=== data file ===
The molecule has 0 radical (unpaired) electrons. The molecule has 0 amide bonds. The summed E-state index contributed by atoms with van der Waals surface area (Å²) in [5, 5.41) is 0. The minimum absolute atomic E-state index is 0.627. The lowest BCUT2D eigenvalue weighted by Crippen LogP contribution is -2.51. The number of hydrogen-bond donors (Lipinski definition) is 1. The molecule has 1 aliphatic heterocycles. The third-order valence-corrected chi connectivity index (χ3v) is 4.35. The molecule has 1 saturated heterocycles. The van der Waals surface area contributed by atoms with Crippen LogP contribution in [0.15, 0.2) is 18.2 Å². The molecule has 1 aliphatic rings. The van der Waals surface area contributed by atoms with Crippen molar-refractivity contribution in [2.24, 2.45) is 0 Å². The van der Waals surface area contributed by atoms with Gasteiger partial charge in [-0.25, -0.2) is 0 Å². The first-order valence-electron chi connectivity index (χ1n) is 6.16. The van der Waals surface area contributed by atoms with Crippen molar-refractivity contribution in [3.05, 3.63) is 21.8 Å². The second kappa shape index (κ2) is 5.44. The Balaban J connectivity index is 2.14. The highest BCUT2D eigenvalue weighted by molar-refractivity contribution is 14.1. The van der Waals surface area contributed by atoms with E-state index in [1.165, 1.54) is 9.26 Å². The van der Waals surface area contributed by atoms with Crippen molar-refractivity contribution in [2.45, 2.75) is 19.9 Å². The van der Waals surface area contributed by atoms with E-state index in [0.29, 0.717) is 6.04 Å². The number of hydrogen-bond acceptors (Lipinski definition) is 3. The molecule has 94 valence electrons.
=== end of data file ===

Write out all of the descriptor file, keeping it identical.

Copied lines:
The molecule has 0 radical (unpaired) electrons. The molecule has 0 amide bonds. The summed E-state index contributed by atoms with van der Waals surface area (Å²) in [5, 5.41) is 0. The minimum absolute atomic E-state index is 0.627. The lowest BCUT2D eigenvalue weighted by Crippen LogP contribution is -2.51. The number of hydrogen-bond donors (Lipinski definition) is 1. The molecule has 1 aliphatic heterocycles. The third-order valence-corrected chi connectivity index (χ3v) is 4.35. The molecule has 1 saturated heterocycles. The van der Waals surface area contributed by atoms with Crippen LogP contribution in [0.15, 0.2) is 18.2 Å². The molecule has 1 aliphatic rings. The van der Waals surface area contributed by atoms with Crippen molar-refractivity contribution in [2.24, 2.45) is 0 Å². The van der Waals surface area contributed by atoms with Gasteiger partial charge in [-0.25, -0.2) is 0 Å². The first-order valence-electron chi connectivity index (χ1n) is 6.16. The van der Waals surface area contributed by atoms with Crippen molar-refractivity contribution in [3.05, 3.63) is 21.8 Å². The second kappa shape index (κ2) is 5.44. The Balaban J connectivity index is 2.14. The highest BCUT2D eigenvalue weighted by molar-refractivity contribution is 14.1. The van der Waals surface area contributed by atoms with E-state index in [1.165, 1.54) is 9.26 Å². The van der Waals surface area contributed by atoms with Crippen molar-refractivity contribution in [2.45, 2.75) is 19.9 Å². The van der Waals surface area contributed by atoms with E-state index in [0.29, 0.717) is 6.04 Å². The number of hydrogen-bond acceptors (Lipinski definition) is 3. The molecule has 94 valence electrons.